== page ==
Nitty Scott talks boombox to HYPE

Combining that boom bap feel with ill emceeing skills that will hold her own in any cipher, meet the very lyrical, message-driven around-the-way sister with real street soul you can only feel from a boombox. Rewind your cassettes and prepare to re-live the golden era with your hostess, Nitty Scott MC.

How would you define your sound and style of rap?
I guess I’d say that my style is very lyrical, and very East Coast. I don’t think I’ve coined a specific sound just yet, but right now I call it ‘street soul’; it definitely combines that boom bap feel with a modern day twist. I keep it skills-based, straight emceeing and storytelling.
Tell us about your journey thus far.
When I was 14 living in Florida, I switched from writing poems to penning rhymes over instrumentals and made my first homemade demo. By 17, I was determined to pursue a real career as a hip hop artist, so I took off to New York City. I graduated high school up there and for about three years sort of just struggled and held down a bunch of different jobs while trying to get involved in music. I finally met my manager, Jules, in early 2010, and we got to work a few months later. Now, since the viral spread of my ‘Monster’ freestyle in October 2010, I’ve been featured all over the place, performed all over the country and gained hundreds of fans. What’s so crazy is that I feel like I’ve been pursuing this forever, but I’m really just getting started.
What’s your most memorable moment to date?
As of right now, I’d say that being a part of the 2011 BET Hip Hop Awards Cypher changed my life. For one, I was sharing a stage with well-established, platinum-selling artists my very first year in the game, and that was a big accomplishment for a rookie. Secondly, I know that my being there didn’t just benefit me, but broke barriers for others. I was a young, minor, unsigned female with no personal or political connections to BET who could still be put on that platform because of talent and hard work alone.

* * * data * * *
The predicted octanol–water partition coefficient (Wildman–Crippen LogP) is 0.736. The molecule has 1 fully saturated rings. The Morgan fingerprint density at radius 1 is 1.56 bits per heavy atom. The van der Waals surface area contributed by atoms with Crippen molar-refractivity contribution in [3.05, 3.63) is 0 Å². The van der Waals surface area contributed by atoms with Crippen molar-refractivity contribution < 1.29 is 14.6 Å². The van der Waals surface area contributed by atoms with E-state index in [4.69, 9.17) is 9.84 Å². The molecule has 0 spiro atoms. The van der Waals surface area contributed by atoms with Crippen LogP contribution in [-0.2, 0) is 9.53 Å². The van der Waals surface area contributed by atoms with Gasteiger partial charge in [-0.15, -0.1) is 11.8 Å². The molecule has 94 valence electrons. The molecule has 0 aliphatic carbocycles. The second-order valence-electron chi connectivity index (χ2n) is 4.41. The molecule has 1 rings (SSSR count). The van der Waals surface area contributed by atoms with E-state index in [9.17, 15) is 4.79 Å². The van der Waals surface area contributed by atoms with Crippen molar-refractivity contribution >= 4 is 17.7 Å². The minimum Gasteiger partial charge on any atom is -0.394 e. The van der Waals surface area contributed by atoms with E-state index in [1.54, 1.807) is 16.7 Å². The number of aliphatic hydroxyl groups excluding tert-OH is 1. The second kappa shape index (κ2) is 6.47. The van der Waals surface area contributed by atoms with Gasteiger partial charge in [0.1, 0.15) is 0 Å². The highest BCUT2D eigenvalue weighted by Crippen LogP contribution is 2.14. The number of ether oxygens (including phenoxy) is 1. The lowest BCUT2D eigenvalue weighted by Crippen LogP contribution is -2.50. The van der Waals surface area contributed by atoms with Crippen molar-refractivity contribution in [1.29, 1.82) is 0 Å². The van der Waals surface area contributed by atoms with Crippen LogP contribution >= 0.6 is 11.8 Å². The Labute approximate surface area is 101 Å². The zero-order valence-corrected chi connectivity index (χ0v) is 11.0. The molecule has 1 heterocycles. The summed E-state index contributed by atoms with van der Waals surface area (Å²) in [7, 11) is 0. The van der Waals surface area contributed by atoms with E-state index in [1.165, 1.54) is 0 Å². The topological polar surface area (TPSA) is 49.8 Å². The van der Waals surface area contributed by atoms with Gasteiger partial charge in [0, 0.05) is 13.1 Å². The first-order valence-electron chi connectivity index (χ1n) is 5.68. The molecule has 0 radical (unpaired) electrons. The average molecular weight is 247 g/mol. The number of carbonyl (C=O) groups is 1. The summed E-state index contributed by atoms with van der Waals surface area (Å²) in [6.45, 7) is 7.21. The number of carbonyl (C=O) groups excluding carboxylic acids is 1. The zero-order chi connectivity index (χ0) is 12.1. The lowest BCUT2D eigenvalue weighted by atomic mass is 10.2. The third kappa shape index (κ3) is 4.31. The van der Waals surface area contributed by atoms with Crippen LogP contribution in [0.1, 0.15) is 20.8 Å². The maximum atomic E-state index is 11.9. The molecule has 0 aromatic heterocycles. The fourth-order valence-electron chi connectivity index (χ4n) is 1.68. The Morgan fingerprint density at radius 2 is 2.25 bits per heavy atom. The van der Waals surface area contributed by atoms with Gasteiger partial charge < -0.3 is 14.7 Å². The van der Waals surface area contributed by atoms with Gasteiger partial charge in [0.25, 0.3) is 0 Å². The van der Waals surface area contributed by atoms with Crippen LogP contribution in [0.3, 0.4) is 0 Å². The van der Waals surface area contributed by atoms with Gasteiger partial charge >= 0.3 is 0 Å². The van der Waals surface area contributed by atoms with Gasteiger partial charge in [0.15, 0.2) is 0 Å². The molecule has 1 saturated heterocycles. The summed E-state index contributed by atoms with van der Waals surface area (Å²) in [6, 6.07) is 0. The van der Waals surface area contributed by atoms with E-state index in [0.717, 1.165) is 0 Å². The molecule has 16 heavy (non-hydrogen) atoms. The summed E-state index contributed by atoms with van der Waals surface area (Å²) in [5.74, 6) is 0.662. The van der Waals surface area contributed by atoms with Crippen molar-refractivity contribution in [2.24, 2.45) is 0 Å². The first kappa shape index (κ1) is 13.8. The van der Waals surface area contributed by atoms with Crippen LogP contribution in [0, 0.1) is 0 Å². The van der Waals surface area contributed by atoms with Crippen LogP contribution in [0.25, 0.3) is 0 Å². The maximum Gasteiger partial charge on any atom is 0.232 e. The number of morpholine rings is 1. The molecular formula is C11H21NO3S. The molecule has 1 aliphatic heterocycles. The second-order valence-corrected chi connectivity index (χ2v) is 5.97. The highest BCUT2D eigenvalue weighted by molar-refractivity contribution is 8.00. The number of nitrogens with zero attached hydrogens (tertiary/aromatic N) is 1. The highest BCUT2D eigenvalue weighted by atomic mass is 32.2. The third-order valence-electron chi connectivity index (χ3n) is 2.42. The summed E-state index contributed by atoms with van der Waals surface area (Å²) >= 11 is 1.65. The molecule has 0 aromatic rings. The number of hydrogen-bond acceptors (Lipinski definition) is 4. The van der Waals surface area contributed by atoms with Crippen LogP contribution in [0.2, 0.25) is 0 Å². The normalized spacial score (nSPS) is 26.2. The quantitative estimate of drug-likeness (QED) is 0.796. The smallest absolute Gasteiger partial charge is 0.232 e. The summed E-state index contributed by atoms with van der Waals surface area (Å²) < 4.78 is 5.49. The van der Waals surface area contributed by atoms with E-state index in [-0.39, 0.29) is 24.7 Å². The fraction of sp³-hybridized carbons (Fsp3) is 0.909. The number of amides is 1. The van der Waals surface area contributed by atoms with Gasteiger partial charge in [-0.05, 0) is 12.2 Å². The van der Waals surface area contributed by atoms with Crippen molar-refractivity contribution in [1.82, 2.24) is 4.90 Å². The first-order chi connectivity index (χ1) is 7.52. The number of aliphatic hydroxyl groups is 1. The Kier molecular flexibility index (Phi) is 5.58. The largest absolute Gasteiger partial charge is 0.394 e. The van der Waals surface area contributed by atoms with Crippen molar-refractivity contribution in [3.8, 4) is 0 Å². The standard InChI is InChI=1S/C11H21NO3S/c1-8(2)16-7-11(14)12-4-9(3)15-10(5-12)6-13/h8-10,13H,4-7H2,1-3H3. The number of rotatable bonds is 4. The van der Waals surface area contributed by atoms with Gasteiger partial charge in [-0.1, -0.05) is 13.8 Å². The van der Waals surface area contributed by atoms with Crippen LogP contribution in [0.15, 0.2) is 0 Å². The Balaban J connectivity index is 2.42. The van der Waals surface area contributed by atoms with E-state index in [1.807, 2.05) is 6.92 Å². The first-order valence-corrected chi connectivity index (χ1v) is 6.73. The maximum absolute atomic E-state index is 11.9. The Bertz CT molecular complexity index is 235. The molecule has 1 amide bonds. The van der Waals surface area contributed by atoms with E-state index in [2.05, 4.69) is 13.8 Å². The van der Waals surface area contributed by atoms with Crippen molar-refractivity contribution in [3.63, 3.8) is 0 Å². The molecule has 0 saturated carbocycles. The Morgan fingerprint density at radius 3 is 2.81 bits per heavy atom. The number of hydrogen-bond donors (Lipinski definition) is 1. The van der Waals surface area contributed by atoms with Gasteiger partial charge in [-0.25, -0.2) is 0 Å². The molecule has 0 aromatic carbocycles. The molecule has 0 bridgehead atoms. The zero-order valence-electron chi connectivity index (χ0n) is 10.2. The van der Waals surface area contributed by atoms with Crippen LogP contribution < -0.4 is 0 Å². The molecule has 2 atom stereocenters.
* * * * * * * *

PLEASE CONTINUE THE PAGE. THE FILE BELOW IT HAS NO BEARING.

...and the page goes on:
You’re a member of The Boombox Family. Fill us in on this movement
The Boombox Family is a progressive music movement that focuses on message-driven hip hop. Anybody who is a fan of Nitty Scott is automatically considered a member of The Boombox Family too. I specifically chose the word ‘family’ instead of ‘crew’ or ‘squad’ because I wanted to embody the concepts of unity, loyalty and that grassroots appeal. Oh, and we say “Viva La Boombox!” and sh*t.
How important is a message in your lyrical content?
My message is the MOST important thing in my lyrical content, period. When you have the ability to influence young minds and the masses, that power is something that has to be used carefully and responsibly. Plus, what good would my position be if I couldn’t spread knowledge or impact lives in a positive way?
How would you say being involved in ciphers has helped you up your game?
Well, the nature of any cipher is very competitive, so naturally, you gotta go hard or get eaten up. It forces you to tighten up your punchlines, your delivery, everything. Ciphers are also the reason that I chose to stay away from the ‘girl raps’; I like to be able to hold my own in a circle of dudes, so I spit in a way that’s unisex and not all handbags, boobs and hairspray.
What are you currently working on and where can we get more info about your projects?
Right now you can get your free downloads of The Cassette Chronicles and DOOBIES x POPSICLE STICKS on I’m currently gearing up for the release of my debut EP, The Boombox Diaries Vol. I,  which will be a more personal introduction to Nitty Scott, MC. It features all original music with production from !llmind, J-57 of The Brown Bag All-Stars, Jet Audio, Yuri Beats and more.
Any advice for upcoming sisters trying to come up in the game?
I’d tell my sisters trying to get in the game to simply represent the best brand of all: yourself. Instead of trying to mimic a successful formula or trying to cater to what you THINK people want to see and hear, be unafraid to create your own lane and embrace who you really are. It keeps you authentic and adds diversity to female rap as a whole.

Verbalz: Naboth RIZLA Rimayi

Visualz: Photo Rob

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